The American continent forms the third part of The National's series on sporting venues and Washington Road in Georgia leads the way.
Augusta is golf's national treasure
The approach to it is tacky, but the course itself is a thing of beauty, steeped in history and tradition. And it has given us some of sport's most cherished memories. Mike Lopresti reports on a unique venue From the outside, you could never imagine the green treasure that lies beyond the gate. Washington Road in Augusta, Georgia is a typical suburban conglomeration of fast-food restaurants, motels and petrol stations. A noisy, teeming slice of today.
But then you turn into the main entrance of Augusta National Golf Club, home of the Masters, and head slowly towards yesterday. First, the shady 300-metre drive down Magnolia Lane, with its 61 trees planted just before Georgia seceded from the Union. Then, the two-story white clubhouse and former indigo plantation. Beyond, the rolling land that began as a nursery. "And to think," Bobby Jones said, the first time he saw it in the 1930s, "this ground has been lying here all these years waiting for someone to come along and lay a golf course on it."
Eight decades later, the Masters and Augusta National carry on, one golf shoe planted in the modern age, the other in the tradition of the old days. "A lot of magical things happen. It's simply the Masters," Angel Cabrera said after winning in 2009. "I've just come to love and cherish it," said Phil Mickelson who, after winning this year, hugged his cancer-stricken wife on No 18 in a tearful scene that went into the vault of great Augusta moments.
"I got the film," Gary Player said of the first time he won, "and I hired a man to go around the whole of South Africa to show all our people what it was like to win the Masters." What makes it special? Start with its function as an annual ritual. Same place, same time every year, serving as an usher into spring. The first flowers many Americans see each April are the azaleas hugging Amen Corner. Then there is the beauty. It is not easy to look this good. The course sits closed and empty during the steamy Georgia summer, allowing time for renewal.
Above all, there is tradition, scrupulously guarded, though sometimes at the cost of unseemly controversy. Open the membership to minorities? That took a while. To women? Still waiting. But there is undeniable charm in other displays of Augusta's steadfastness. Where else can you go to a major sports event, buy a sandwich and soft drink, and get change for a US$5 bill (Dh18.3)? The Super Bowl might jam television commercials into its broadcast, in the way a two-week vacationer stuffs clothes into a suit case. The Masters voluntarily limits commercial time. "It's just pure golf," Greg Norman once said, even as a man whose heart was broken by Augusta.
The waiting list to buy badges was started in 1972. The last names were added before closing the list in 2000. The wait can last decades. There will never be corporate tents littering the landscape. The new champion will always be helped into his green jacket by the previous winner. There will always be two locker rooms, one reserved for past champions. You can make millions and be ranked No 1 in the world, but you are not changing your shoes in the champions' locker room without a green jacket.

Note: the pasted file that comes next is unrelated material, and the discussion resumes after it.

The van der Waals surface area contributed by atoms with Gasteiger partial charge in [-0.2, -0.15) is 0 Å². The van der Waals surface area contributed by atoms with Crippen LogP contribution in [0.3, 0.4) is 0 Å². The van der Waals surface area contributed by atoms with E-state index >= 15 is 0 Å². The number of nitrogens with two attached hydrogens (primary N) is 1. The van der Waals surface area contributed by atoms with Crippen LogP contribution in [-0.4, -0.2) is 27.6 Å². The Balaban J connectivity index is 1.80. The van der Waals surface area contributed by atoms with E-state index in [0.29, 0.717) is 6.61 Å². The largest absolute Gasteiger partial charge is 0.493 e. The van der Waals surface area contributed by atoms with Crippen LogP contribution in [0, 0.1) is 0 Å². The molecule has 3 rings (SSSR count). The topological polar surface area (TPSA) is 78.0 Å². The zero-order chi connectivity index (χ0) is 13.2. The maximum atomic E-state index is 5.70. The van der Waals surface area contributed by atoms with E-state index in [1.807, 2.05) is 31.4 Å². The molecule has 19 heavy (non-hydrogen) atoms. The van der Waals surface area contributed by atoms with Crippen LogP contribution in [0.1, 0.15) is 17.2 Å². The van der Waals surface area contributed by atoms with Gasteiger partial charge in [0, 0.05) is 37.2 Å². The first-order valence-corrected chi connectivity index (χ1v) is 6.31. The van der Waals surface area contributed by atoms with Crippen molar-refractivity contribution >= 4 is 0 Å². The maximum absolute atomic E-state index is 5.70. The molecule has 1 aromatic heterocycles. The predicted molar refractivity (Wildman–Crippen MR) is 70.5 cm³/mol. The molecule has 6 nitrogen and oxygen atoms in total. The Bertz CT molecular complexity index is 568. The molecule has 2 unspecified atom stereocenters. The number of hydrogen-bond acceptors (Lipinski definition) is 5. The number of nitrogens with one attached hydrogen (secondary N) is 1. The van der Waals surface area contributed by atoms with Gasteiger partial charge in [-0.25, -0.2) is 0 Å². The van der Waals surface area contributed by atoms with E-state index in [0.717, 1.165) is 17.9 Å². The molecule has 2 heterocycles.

The champions will always be invited to come back. Player competed in 52 Masters. "I will look forward to this tournament every year for the rest of my life," Mickelson said the first time he won. The most famous shot remains one struck 75 years ago; Gene Sarazen's double eagle on No 15. Among the most famous downfalls, either Norman's 78 to blow a six-stroke lead on Sunday in 1996, or Roberto de Vicenzo's incorrect scorecard in 1968 that cost him a chance to win in a play-off.
When the Masters needed a face for the television age, there was Arnold Palmer, to win four times. His first was 1958, the same year the journalist Herbert Warren Wind, trying to describe the crucial travails of Nos 11, 12 and 13, came up with a name that stuck: Amen Corner. When Palmer faded, there was Jack Nicklaus, to win six times. "Augusta," he said, "always inspired me." It is the place where Tiger Woods won at the age of 21, and four years later, took his fourth straight major, the Tiger Slam.
Augusta has few water hazards. The danger is subtle. Its secrets are in its greens and approach shots. A man has to think his way to a Masters, with experience and wisdom his best allies. The only Masters rookie to win since 1935 was Fuzzy Zoeller, 31 years ago. When Woods wanted to launch his return from infamy this year, he knew just the place. The place where the love for golf would overwhelm any tabloid headline. Nothing dents Augusta, not even scandal. "I was saying 'Thank you' all day," Woods said of the reaction he received. Most golfers feel that way the moment they come down Magnolia Lane. @Email:firstname.lastname@example.org
2. Los Angeles Memorial Coliseum: The only two-Olympiad stadium on the planet has seen headier days like the Super Bowl. 3. Wigley Field, Chicago: It has ivy on the outfield walls, contrary winds, a scoreboard where the numbers are still turned by hand and an intimate ambience that makes it beloved. 4. Estadio Azteca, Mexico City: It seats 105,000 "fanaticos" and was home to the 1970 and 1986 World Cup finals 5. Indianapolis Motor Speedway: For millions of people, the Indy 500 is the only car race in the world. 6. Churchill Downs, Louisville: The Kentucky Derby bills itself as the "most exciting two minutes in sports". 7. Fenway Park, Boston: The Red Sox stadium opened the same week in 1912 that the Titanic sank. 8. Lambeau Field, Green Bay: The NFL Packers' Arctic-chilled field is best served with ice.